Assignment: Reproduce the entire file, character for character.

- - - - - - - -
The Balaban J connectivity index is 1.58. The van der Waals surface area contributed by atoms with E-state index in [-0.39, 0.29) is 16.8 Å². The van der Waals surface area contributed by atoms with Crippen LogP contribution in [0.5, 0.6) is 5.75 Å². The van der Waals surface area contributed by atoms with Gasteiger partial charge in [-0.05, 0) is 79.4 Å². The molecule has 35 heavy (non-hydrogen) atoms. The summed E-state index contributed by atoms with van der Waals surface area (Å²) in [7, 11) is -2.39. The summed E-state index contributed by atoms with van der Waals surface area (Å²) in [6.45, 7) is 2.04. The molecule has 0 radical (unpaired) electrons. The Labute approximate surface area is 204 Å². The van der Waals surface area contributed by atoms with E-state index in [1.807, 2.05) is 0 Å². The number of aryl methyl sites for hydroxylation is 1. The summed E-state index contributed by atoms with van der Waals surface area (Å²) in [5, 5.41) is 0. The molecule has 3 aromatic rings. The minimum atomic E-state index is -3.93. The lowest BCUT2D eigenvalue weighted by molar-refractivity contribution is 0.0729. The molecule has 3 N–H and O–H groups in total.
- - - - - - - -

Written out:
The Balaban J connectivity index is 1.58. The van der Waals surface area contributed by atoms with E-state index in [-0.39, 0.29) is 16.8 Å². The van der Waals surface area contributed by atoms with Crippen LogP contribution in [0.5, 0.6) is 5.75 Å². The van der Waals surface area contributed by atoms with Gasteiger partial charge in [-0.05, 0) is 79.4 Å². The molecule has 35 heavy (non-hydrogen) atoms. The summed E-state index contributed by atoms with van der Waals surface area (Å²) in [7, 11) is -2.39. The summed E-state index contributed by atoms with van der Waals surface area (Å²) in [6.45, 7) is 2.04. The molecule has 0 radical (unpaired) electrons. The Labute approximate surface area is 204 Å². The van der Waals surface area contributed by atoms with E-state index in [1.807, 2.05) is 0 Å². The number of aryl methyl sites for hydroxylation is 1. The summed E-state index contributed by atoms with van der Waals surface area (Å²) in [5, 5.41) is 0. The molecule has 3 aromatic rings. The minimum atomic E-state index is -3.93. The lowest BCUT2D eigenvalue weighted by molar-refractivity contribution is 0.0729. The molecule has 3 N–H and O–H groups in total.